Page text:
Hirai said that Sony’s business arms will be given more autonomy, allowing units to make more decisions and creating a more agile environment. However, integration into a wider corporate strategy remains key, with Hirai also expounding a “clearly defined positioning of each business within a broader business portfolio perspective.”

“Sony will position Return on Equity (ROE) as its primary key performance indicator and has set a target for consolidated ROE of more than 10 per cent and a target for consolidated operating profit of more than 500 billion yen for the Sony Group in FY2017, the final year of its mid-range corporate plan,” said the plan documents.

Sony is likely to spin off its mobile device business and its TV business into wholly owned subsidiaries, which may be a prelude to selling off those businesses. Despite making excellent TVs and mobile devices by all accounts, Sony hasn’t managed to do so profitably. Smartphones and TVs are highly competitive and likely to remain so for years, and absent some compelling advantage it’s hard to see why Sony should continue pouring money into those businesses.

This brings up back to the company’s focus on games and related services, which has certainly been a bright spot since the introduction of the PlayStation 4. Sony is riding high with the PS4, leading the console market in installed devices and likely to stay in the lead for years to come. The PlayStation Network is now making a lot of money, thanks to copying Microsoft’s successful Xbox Live strategy. Sony is even beginning to exploit the connections between its different businesses, as with the upcoming Powers original series distributed only through the PlayStation Network.

So it seems like a good bet to put more emphasis on the successful businesses and either revitalize or get rid of the unsuccessful ones, as painful as it might be to imagine a Sony that doesn’t produce TVs. This strategy isn’t assured of success, by any means — Sony’s had its share of clunkers in the games business, with the PS Vita and the PS TV struggling to establish themselves.

One concern is for the future, as many observers wonder whether there will ever be another generation of consoles. That may not matter much for a while; the last generation of consoles lasted a good seven years, after all. Still, it’s fair to wonder what comes next, and if Sony would be ready for it. There are certainly some publicly acknowledged efforts in the works by Sony, including Project Morpheus for Virtual Reality and PlayStation Now offering streaming games on a variety of platforms (and perhaps, someday, on nearly anything with a suitable screen and controls).

No doubt Sony’s working on a potential new PlayStation as well, or at least additional tech that could bolster the current console. For instance, if 4K TVs continue to gain market share, some smart console company will want to be there with a console that easily supports 4K output right out of the box. That could easily be Sony, when the time is right.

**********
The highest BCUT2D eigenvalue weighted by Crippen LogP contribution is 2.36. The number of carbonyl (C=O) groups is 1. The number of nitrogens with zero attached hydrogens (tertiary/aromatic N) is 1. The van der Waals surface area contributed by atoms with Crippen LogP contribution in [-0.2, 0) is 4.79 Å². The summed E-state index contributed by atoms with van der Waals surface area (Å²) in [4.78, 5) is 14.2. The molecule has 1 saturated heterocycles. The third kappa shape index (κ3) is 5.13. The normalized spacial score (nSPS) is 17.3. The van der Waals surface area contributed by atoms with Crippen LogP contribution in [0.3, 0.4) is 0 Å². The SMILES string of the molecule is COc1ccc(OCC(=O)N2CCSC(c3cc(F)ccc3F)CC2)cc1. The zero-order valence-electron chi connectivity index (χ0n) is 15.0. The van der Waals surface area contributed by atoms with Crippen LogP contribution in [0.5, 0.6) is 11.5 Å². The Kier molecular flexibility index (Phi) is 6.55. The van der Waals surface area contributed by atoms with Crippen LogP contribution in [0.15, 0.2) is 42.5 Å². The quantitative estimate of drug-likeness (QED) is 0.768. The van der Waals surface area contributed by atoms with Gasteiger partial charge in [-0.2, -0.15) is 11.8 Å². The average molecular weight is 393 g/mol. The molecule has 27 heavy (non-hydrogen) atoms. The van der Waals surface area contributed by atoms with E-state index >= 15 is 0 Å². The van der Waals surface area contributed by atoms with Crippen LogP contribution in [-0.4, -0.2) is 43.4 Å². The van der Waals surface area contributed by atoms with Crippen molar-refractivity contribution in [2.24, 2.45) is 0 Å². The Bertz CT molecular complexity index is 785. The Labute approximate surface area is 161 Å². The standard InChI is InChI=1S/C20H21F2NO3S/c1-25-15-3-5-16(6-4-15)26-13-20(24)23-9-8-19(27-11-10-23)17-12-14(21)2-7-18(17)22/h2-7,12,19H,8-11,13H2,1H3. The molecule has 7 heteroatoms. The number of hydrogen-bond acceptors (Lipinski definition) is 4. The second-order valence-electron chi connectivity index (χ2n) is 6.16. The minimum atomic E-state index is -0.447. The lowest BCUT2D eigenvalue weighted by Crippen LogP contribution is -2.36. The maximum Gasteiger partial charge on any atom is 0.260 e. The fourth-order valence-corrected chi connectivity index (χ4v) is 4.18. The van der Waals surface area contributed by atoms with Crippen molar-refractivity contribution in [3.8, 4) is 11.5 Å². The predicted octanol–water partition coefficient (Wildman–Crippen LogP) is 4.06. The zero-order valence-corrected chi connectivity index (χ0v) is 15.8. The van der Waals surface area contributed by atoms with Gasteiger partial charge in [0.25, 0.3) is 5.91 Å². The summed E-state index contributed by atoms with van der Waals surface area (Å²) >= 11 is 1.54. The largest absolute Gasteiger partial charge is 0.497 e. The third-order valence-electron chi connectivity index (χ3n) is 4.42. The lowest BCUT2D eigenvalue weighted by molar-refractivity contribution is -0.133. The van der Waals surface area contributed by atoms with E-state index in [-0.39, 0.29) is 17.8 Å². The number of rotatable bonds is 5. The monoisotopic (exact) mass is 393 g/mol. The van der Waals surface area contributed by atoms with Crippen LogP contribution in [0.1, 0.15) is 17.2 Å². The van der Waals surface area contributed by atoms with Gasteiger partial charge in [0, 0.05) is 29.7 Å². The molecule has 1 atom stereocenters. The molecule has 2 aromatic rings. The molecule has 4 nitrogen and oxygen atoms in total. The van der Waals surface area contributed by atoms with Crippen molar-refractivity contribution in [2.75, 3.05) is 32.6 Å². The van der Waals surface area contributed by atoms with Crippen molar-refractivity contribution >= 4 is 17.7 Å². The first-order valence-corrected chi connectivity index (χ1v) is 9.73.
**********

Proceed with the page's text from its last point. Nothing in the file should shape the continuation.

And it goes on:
Focusing on games and game hardware while giving up on mobile devices could have many benefits. Imagine PlayStation Now on iOS devices, or the ability to play Destiny on your tablet no matter who the manufacturer was. Sony’s got a distinct, difficult-to-replicate advantage in its vast array of wholly owned game studios and game development capabilities. Similarly, Sony Music and Sony Pictures are among the top in their fields, and doing quite well. Using the synergies inherent in those businesses with games could indeed deliver the sort of profits Hirai envisions.

Sony’s vision for the next three years seems attainable, though it may be difficult and alarming to some. The effort begins with good communication, where Sony is already off to a good start by outlining the plan in advance. One thing is clear, at least — regardless of how well this plan proceeds for Sony, we’re all going to be seeing more great gaming experiences coming from the company for the next few years, as Sony puts even more emphasis on gaming.

Universal: Digital Music Needs More Experimentation, Less Ads

With a number of services now leaning more on the digital side (like Pandora and Spotify), the music industry needs to experiment with some new ideas in order to bring in a big audience again. That advice comes from Universal Music Group CEO Lucian Grainge, who spoke at the Code/Media conference this week in California.

According to Re/Code, Grainge doesn’t believe that the ad-based services of such sites as Pandora and YouTube can’t bring in the audience alone – more experimentation is needed. “We want to accelerate paid subscription,” he explained.

With that, new ideas must be explored. One example Grainge brought up was the new deal with Jason Kilar’s Vessel site, offering a three-day exclusivity window for some videos as part of the site’s subscription service, which is currently undergoing testing in beta phase.

“Ad-funded on-demand is not going to sustain the entire ecosystem of the creators as well as the investors,” said Grainge.